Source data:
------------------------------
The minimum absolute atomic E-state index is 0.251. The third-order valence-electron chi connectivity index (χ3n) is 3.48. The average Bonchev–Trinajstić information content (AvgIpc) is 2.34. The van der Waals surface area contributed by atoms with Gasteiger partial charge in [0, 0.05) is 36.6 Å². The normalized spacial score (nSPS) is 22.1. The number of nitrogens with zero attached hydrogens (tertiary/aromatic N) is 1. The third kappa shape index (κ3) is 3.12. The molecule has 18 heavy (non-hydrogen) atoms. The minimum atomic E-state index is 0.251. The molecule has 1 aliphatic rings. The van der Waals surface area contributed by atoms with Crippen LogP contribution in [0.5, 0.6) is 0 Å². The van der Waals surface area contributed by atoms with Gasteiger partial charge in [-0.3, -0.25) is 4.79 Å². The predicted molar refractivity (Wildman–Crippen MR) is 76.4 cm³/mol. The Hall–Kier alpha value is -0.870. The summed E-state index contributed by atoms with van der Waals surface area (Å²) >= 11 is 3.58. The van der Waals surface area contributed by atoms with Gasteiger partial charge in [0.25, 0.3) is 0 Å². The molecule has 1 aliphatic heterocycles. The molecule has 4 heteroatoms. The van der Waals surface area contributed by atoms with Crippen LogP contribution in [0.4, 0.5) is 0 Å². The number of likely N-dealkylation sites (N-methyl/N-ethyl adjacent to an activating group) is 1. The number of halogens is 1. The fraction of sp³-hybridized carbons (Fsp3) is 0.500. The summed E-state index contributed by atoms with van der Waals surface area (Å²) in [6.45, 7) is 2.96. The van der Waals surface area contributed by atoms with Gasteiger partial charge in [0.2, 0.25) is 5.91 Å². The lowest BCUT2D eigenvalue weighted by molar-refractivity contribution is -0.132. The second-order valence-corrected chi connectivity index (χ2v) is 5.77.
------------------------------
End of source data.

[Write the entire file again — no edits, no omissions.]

The minimum absolute atomic E-state index is 0.251. The third-order valence-electron chi connectivity index (χ3n) is 3.48. The average Bonchev–Trinajstić information content (AvgIpc) is 2.34. The van der Waals surface area contributed by atoms with Gasteiger partial charge in [0, 0.05) is 36.6 Å². The normalized spacial score (nSPS) is 22.1. The number of nitrogens with zero attached hydrogens (tertiary/aromatic N) is 1. The third kappa shape index (κ3) is 3.12. The molecule has 18 heavy (non-hydrogen) atoms. The minimum atomic E-state index is 0.251. The molecule has 1 aliphatic rings. The van der Waals surface area contributed by atoms with Crippen LogP contribution in [0.5, 0.6) is 0 Å². The van der Waals surface area contributed by atoms with Gasteiger partial charge in [-0.3, -0.25) is 4.79 Å². The predicted molar refractivity (Wildman–Crippen MR) is 76.4 cm³/mol. The Hall–Kier alpha value is -0.870. The summed E-state index contributed by atoms with van der Waals surface area (Å²) >= 11 is 3.58. The van der Waals surface area contributed by atoms with Gasteiger partial charge in [0.25, 0.3) is 0 Å². The molecule has 1 aliphatic heterocycles. The molecule has 4 heteroatoms. The van der Waals surface area contributed by atoms with Crippen LogP contribution in [0.4, 0.5) is 0 Å². The number of likely N-dealkylation sites (N-methyl/N-ethyl adjacent to an activating group) is 1. The number of halogens is 1. The fraction of sp³-hybridized carbons (Fsp3) is 0.500. The summed E-state index contributed by atoms with van der Waals surface area (Å²) in [6.45, 7) is 2.96. The van der Waals surface area contributed by atoms with Gasteiger partial charge in [0.2, 0.25) is 5.91 Å². The lowest BCUT2D eigenvalue weighted by molar-refractivity contribution is -0.132. The second-order valence-corrected chi connectivity index (χ2v) is 5.77.